The White House didn’t immediately respond to the letter. But White House spokeswoman Caitlin Hayden told the Guardian that the administration takes the publication of the memorandum using an ethnic slur “extremely seriously”:
Upon learning of this matter, the White House immediately requested that the director of national intelligence undertake an assessment of intelligence community policies, training standards or directives that promote diversity and tolerance, and as necessary, make any recommendations changes or additional reforms.
An earlier response to the story by the Office of the Director of National Intelligence and the Department of Justice—which repeatedly refused to discuss the story with The Intercept prior to publication—denied that any individuals had been targeted for surveillance solely for political dissent or an ethnic basis and stressed that “with limited exceptions…intelligence agencies must have a court order from the Foreign Intelligence Surveillance Court to target any U.S. citizen or lawful permanent resident for electronic surveillance.”
American Surveillance Victim Is Not Surprised The NSA Was Spying – Hooshang Amirahmadi feels like a celebrity. That’s what happens after Glenn Greenwald publishes your name, with consent of course, as one of five identified Muslim-Americans monitored by the National Security Agency and the FBI.
Amirahmadi is a professor of international relations at Rutgers University. He says he has been swamped with interview requests since The Intercept published a report about how the NSA monitored several Muslim-Americans allegedly due to their religious beliefs, which the the Office of the Director of National Intelligence and the Department of Justice on Court-ordered Legal Surveillance of U.S. Persons refuted.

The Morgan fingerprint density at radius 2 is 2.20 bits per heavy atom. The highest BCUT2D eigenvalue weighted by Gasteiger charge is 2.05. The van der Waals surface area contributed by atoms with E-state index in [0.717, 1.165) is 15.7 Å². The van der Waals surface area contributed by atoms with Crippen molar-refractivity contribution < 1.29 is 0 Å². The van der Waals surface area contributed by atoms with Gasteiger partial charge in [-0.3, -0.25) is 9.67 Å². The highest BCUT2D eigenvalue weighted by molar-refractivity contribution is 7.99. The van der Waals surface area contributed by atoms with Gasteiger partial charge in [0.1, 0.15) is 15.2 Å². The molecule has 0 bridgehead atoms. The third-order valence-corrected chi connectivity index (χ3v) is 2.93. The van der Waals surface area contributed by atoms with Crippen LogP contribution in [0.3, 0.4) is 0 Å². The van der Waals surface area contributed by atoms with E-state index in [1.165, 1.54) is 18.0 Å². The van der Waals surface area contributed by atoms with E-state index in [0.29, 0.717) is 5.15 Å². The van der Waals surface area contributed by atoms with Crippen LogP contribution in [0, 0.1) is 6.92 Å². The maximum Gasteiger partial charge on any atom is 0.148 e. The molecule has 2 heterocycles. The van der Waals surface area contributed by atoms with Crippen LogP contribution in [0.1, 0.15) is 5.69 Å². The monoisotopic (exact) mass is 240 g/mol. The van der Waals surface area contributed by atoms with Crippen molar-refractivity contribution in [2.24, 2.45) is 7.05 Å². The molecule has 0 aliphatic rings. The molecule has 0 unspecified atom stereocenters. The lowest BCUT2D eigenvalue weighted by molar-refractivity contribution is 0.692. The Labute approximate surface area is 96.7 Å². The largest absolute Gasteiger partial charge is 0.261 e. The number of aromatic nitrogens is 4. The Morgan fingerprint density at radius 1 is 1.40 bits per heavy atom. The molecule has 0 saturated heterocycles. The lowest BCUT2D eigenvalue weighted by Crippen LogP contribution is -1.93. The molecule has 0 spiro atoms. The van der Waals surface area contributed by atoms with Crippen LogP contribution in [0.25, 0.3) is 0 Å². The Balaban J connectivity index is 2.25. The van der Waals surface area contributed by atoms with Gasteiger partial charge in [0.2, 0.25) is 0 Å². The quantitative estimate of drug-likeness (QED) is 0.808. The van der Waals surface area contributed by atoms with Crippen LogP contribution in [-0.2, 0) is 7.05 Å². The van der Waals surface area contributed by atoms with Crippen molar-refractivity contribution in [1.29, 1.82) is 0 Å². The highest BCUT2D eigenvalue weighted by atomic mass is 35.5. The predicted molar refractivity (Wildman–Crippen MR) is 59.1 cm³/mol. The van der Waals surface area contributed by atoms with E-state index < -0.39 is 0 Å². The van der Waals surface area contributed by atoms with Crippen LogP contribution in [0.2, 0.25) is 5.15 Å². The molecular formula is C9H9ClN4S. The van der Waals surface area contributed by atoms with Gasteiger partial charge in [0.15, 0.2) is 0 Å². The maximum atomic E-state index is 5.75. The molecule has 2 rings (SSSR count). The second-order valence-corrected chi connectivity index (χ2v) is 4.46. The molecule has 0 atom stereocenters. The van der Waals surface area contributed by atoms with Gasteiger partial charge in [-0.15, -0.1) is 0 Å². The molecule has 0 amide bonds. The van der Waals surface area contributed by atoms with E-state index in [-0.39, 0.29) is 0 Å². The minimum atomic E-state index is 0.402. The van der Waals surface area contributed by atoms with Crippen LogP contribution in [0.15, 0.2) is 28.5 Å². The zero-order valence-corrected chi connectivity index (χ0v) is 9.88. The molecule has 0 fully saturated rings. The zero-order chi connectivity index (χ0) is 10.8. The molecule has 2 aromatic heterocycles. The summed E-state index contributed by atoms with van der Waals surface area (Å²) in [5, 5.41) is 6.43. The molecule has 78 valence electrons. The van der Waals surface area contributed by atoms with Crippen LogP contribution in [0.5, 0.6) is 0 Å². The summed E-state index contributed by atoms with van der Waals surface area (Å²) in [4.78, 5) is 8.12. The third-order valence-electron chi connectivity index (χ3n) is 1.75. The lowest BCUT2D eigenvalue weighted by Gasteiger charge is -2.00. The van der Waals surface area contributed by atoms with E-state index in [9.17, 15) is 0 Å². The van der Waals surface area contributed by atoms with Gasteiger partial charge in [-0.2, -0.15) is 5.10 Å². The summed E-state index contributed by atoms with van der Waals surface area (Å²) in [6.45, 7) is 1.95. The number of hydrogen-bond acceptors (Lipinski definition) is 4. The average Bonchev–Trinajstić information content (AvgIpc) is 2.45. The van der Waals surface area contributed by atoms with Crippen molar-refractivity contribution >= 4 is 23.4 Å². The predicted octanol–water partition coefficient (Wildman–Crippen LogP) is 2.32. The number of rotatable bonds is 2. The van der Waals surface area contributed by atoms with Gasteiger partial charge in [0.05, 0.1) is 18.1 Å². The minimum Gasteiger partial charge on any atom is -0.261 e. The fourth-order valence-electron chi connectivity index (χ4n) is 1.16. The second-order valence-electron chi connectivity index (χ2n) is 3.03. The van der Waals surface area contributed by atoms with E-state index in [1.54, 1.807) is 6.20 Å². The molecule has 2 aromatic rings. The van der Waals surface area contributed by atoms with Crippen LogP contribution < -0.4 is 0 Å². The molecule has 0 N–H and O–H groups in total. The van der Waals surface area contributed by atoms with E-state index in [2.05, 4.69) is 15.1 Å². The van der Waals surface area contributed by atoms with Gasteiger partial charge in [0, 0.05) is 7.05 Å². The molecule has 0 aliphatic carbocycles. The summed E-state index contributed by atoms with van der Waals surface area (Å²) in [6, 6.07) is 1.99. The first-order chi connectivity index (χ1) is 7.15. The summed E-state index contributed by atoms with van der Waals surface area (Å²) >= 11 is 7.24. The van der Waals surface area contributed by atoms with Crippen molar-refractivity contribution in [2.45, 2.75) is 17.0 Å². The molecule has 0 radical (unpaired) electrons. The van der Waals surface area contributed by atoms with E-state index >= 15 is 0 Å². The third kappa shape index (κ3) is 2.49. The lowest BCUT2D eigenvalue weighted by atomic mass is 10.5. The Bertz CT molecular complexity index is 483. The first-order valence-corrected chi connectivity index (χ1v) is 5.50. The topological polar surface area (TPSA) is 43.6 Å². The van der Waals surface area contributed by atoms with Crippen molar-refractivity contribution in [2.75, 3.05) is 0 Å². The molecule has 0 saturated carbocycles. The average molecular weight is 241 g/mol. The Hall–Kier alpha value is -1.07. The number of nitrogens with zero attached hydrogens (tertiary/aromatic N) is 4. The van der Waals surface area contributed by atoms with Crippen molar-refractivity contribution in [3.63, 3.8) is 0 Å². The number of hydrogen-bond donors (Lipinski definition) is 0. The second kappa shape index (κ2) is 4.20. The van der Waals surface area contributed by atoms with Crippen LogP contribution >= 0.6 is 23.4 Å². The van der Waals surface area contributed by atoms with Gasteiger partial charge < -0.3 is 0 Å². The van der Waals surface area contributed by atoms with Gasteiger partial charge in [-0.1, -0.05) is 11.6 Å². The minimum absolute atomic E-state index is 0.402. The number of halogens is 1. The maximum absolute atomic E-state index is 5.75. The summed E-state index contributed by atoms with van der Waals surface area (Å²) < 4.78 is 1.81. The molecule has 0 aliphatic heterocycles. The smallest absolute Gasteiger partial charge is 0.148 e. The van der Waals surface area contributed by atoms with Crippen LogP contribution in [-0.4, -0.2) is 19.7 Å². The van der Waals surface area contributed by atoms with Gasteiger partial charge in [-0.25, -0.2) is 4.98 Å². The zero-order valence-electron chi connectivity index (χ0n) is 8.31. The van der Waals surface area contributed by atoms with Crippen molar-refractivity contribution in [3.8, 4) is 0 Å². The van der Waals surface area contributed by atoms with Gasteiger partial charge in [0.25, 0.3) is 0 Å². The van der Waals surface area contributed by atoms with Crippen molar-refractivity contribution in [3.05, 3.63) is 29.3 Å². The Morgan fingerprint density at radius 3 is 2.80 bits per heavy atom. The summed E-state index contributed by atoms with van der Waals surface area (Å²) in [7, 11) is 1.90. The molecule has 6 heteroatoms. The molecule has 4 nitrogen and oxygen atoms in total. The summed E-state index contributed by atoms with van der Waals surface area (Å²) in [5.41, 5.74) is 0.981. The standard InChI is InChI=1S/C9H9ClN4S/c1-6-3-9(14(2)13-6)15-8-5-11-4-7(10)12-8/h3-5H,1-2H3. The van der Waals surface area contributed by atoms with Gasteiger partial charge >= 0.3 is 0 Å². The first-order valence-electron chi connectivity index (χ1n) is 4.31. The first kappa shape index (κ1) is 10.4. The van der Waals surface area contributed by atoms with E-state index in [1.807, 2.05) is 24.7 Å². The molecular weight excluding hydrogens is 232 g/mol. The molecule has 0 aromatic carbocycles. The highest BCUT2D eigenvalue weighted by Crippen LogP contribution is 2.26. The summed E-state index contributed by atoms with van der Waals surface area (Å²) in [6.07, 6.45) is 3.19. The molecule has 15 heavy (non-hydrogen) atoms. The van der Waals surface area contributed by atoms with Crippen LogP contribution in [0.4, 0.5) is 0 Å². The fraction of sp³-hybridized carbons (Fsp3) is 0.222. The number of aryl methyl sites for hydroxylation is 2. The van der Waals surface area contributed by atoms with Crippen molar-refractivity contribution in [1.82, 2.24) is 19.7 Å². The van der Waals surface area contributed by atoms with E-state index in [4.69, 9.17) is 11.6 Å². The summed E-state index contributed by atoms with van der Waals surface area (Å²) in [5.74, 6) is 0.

Despite the surveillance revelation, Amirahmadi, who describes himself as a peace activist, wasn’t surprised or angry when Greenwald and his team told him about the government’s surveillance about a month ago.
“The reason I’m not surprised is because I personally have spent 25 years in U.S.-Iran relations and that relation has been the most inimical in the last three decades of any foreign policy matter,” he said. “So it’s not easy to be in the middle of two enemies, and obviously you expect to be suspected.”
He has been on the faculty at Rutgers since 1983, and is the former director of the university’s Center for Middle Eastern Studies. He is the founder and president of the American Iranian Council, a public policy think tank that delves into U.S.-Iran relations.